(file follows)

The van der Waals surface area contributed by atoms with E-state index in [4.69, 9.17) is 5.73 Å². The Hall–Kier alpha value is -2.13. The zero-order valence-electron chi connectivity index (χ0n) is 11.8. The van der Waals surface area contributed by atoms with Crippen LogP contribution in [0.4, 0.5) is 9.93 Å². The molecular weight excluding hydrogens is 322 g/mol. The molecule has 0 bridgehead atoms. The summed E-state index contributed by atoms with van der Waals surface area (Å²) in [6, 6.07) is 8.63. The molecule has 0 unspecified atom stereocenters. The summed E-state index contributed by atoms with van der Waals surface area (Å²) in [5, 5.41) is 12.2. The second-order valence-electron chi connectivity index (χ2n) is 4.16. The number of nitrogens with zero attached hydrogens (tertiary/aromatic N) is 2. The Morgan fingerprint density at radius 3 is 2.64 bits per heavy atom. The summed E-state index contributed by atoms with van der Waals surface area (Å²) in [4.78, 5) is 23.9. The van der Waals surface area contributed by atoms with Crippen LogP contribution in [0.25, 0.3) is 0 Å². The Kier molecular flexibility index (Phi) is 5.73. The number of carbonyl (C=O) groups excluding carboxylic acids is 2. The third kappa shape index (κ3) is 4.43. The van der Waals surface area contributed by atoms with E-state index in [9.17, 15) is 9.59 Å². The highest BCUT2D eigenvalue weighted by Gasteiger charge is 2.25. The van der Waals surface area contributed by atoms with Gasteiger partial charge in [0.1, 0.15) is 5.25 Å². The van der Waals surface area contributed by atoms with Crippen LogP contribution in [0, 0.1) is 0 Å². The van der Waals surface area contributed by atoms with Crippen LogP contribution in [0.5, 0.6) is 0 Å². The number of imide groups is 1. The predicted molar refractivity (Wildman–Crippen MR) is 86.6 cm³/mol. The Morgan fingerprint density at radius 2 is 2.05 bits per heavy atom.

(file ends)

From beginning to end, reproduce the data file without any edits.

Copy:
The van der Waals surface area contributed by atoms with E-state index in [4.69, 9.17) is 5.73 Å². The Hall–Kier alpha value is -2.13. The zero-order valence-electron chi connectivity index (χ0n) is 11.8. The van der Waals surface area contributed by atoms with Crippen LogP contribution in [0.4, 0.5) is 9.93 Å². The molecular weight excluding hydrogens is 322 g/mol. The molecule has 0 bridgehead atoms. The summed E-state index contributed by atoms with van der Waals surface area (Å²) in [6, 6.07) is 8.63. The molecule has 0 unspecified atom stereocenters. The summed E-state index contributed by atoms with van der Waals surface area (Å²) in [5, 5.41) is 12.2. The second-order valence-electron chi connectivity index (χ2n) is 4.16. The number of nitrogens with zero attached hydrogens (tertiary/aromatic N) is 2. The Morgan fingerprint density at radius 3 is 2.64 bits per heavy atom. The summed E-state index contributed by atoms with van der Waals surface area (Å²) in [4.78, 5) is 23.9. The van der Waals surface area contributed by atoms with Crippen LogP contribution in [0.25, 0.3) is 0 Å². The Kier molecular flexibility index (Phi) is 5.73. The number of carbonyl (C=O) groups excluding carboxylic acids is 2. The third kappa shape index (κ3) is 4.43. The van der Waals surface area contributed by atoms with E-state index in [9.17, 15) is 9.59 Å². The highest BCUT2D eigenvalue weighted by Gasteiger charge is 2.25. The van der Waals surface area contributed by atoms with Gasteiger partial charge in [0.1, 0.15) is 5.25 Å². The van der Waals surface area contributed by atoms with Crippen LogP contribution in [0, 0.1) is 0 Å². The van der Waals surface area contributed by atoms with Crippen LogP contribution in [0.5, 0.6) is 0 Å². The number of imide groups is 1. The predicted molar refractivity (Wildman–Crippen MR) is 86.6 cm³/mol. The Morgan fingerprint density at radius 2 is 2.05 bits per heavy atom.